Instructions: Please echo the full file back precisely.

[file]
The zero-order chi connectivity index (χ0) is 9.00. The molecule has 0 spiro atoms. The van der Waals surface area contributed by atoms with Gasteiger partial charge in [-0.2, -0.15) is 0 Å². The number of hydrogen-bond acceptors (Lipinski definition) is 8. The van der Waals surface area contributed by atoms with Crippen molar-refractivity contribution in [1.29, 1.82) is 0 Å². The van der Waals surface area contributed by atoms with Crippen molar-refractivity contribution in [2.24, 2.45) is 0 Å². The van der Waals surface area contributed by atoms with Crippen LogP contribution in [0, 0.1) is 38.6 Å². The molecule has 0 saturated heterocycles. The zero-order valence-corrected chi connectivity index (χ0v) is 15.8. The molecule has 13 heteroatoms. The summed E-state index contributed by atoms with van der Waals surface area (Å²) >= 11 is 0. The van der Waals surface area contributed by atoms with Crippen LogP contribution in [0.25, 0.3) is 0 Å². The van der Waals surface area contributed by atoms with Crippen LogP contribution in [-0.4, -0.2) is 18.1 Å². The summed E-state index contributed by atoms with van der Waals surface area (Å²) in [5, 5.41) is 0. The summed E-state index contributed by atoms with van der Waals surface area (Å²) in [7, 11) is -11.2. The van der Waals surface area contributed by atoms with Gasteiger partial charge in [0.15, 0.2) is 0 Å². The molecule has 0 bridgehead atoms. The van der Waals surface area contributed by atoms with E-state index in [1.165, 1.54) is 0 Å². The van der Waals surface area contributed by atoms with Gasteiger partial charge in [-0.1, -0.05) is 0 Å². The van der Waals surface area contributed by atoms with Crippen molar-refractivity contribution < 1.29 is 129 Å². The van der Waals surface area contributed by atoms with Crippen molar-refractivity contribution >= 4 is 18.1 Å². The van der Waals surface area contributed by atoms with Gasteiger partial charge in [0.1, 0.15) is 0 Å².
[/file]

The zero-order chi connectivity index (χ0) is 9.00. The molecule has 0 spiro atoms. The van der Waals surface area contributed by atoms with Gasteiger partial charge in [-0.2, -0.15) is 0 Å². The number of hydrogen-bond acceptors (Lipinski definition) is 8. The van der Waals surface area contributed by atoms with Crippen molar-refractivity contribution in [1.29, 1.82) is 0 Å². The van der Waals surface area contributed by atoms with Crippen molar-refractivity contribution in [2.24, 2.45) is 0 Å². The van der Waals surface area contributed by atoms with Crippen LogP contribution in [0, 0.1) is 38.6 Å². The molecule has 0 saturated heterocycles. The zero-order valence-corrected chi connectivity index (χ0v) is 15.8. The molecule has 13 heteroatoms. The summed E-state index contributed by atoms with van der Waals surface area (Å²) >= 11 is 0. The van der Waals surface area contributed by atoms with Crippen LogP contribution in [0.25, 0.3) is 0 Å². The van der Waals surface area contributed by atoms with Crippen LogP contribution in [-0.4, -0.2) is 18.1 Å². The summed E-state index contributed by atoms with van der Waals surface area (Å²) in [5, 5.41) is 0. The summed E-state index contributed by atoms with van der Waals surface area (Å²) in [7, 11) is -11.2. The van der Waals surface area contributed by atoms with Gasteiger partial charge in [0.15, 0.2) is 0 Å². The molecule has 0 bridgehead atoms. The van der Waals surface area contributed by atoms with E-state index in [1.165, 1.54) is 0 Å². The van der Waals surface area contributed by atoms with Gasteiger partial charge in [-0.1, -0.05) is 0 Å². The van der Waals surface area contributed by atoms with Crippen molar-refractivity contribution < 1.29 is 129 Å². The van der Waals surface area contributed by atoms with Crippen molar-refractivity contribution >= 4 is 18.1 Å². The van der Waals surface area contributed by atoms with Gasteiger partial charge in [0.1, 0.15) is 0 Å².